My apologies as well, it's not my intent to brand everyone who does their plotting electronically as nothing more than a "Sea Ray Driver"… After all, I've stated electronic means are my primary plotting tool, as well… I'm simply trying to point out that such a mindset is often better suited to navigating from Points A to B under power, than the sort of meandering that so often occurs when being driven by the wind. And, I believe being as wedded to such technology as many sailors are today, it often has the end result of sailing less, and motoring more, in an effort to keep that little boat icon on the Straight & Narrow, as defined by a course line displayed on a screen…

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What is wrong with allowing one's autopilot to compensate for current or leeway so that a large cross-track error is not produced and one doesn't find themselves unexpectedly off course? Again, why the derisive analogy to "SeaRay drivers"? BTW, your windvane slavishly follows the wind - this is far more dangerous than compensating for set and drift. But it does solidly place you in the "non-SeaRay" category, which seems to be important to you.
Nothing inherently wrong with such a practice, as we've discussed elsewhere, it might have saved that 70' Hylas from her grounding and dismasting up in Penobscot Bay a couple of summers ago, for instance. But again, I think it's a procedure better suited to motoring, than to sailing… In regions of stronger tidal streams, it can often result in slower passage times, and the need to continuously re-trim the sails, with the heading constantly in an effort to stay on the rhumb line… And, when sailing in larger seas, particularly off the wind, most older and less sophisticated autopilots when interfaced to a waypoint, can often make precisely the wrong course correction at the wrong time, simply in an effort to move the boat a few meters to port or starboard, and keep it "where it should be", as determined by the preset maximum XTE…

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You imply that some of these tools were used by Vestas, but you have no proof of that. If you are saying that they didn't use these tools, then your point is silly and cheap.
All I know is that the navigator aboard VESTAS was using Expedition software, one of the most powerful and sophisticated routing tools available today… And yet, the simple failure to zoom in sufficiently to reveal the existence of that reef proved to be disastrous, as admitted by both Verbraak and Nicholson… yet had they been doing something as fundamental - albeit 'outdated' - as plotting their daily noon to noon runs on a paper chart of the entire western part of the Indian Ocean, they most certainly would have become aware of the danger ahead before Crunch Time…

:-))
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Old 15-01-2015, 11:12   #307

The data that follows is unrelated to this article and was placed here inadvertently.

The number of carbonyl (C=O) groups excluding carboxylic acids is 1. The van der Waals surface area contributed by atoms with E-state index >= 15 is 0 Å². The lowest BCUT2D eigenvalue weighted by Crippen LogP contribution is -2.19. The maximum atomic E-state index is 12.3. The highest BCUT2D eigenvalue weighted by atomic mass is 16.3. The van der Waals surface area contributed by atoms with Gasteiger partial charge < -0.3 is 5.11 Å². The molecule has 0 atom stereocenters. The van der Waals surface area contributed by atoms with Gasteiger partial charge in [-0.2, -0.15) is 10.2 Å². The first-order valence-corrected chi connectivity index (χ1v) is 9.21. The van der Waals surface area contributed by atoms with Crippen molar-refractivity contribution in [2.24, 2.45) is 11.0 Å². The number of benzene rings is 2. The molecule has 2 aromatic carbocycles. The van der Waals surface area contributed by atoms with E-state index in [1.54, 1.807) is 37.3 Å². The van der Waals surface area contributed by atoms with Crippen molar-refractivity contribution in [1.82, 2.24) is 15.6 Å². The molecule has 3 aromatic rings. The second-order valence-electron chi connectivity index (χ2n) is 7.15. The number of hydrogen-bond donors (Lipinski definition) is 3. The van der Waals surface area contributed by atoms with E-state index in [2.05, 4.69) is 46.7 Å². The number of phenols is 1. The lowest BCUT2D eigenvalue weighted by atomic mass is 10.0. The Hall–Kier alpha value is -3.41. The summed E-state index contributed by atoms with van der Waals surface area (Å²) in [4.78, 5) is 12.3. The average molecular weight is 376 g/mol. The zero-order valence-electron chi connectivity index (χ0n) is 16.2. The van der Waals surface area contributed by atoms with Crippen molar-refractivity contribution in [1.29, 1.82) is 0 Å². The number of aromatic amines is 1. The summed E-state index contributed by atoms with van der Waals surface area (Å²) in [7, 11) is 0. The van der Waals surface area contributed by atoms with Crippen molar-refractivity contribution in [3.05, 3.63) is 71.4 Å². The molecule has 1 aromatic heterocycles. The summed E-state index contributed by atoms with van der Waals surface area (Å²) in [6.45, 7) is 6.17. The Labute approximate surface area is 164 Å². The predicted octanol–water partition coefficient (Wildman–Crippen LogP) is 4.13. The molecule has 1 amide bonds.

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Re: Another foundering how do chart plotters get it wrong

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Originally Posted by hoppy View Post
The "green blob" should be more than enough of a hint telling you to zoom in and look more closely and if there is any doubt, avoid.
Of course it should… Just like the light blue blob that showed up on the navigator's computer aboard TEAM VESTAS WIND in the Indian Ocean should have been enough of a "hint" to have a closer look, no?

Except, it apparently wasn't… And, if one of the most experienced offshore navigators around can make such a fundamental error, I've got to concede I might be capable of doing so, as well… Especially, when exhausted, or sick, or otherwise distracted...

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These are screen shots from the Navionics web app which is what you will see on a MFD using Navionics and on their iPad app.

The only way you would not see Orpheus Rock as a navigation hazard to avoid would be if you don't open your eyes. Call me suspicious but when sailing, but I would also avoid the shallows to the west as well even if it didn't have the "R" (is that a rock?) even though it appears more than deep enough.
Sorry, but I think you're missing the point of my post…

I was specifically responding to the assertion that "Paper charts can't compete" with ECS… I take the opposite view, that when it comes to the amount of information displayed on paper, vector charts - when set to the identical range - often do not convey the same information as paper, seen at a single glance… Without having to do any additional 'work' often necessary to 'reveal' a feature such as Orpheus Rock…

Not to mention, even when zoomed in all the way, that Navionics chart does not clearly indicate a rock that can be awash at times…

As a sailor and navigator, I can use all the help I can get :-) Information that is conveyed immediately, without requiring further steps or procedures to 'unearth' it, is of great value to me, minimizing the chance of missing or overlooking something important… It is strictly in that regard, why I feel electronic often not "compete" with the simplicity and legibility of paper, and is what prompted my initial response...

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Originally Posted by colemj View Post
Do you mean paper charts, or raster charts?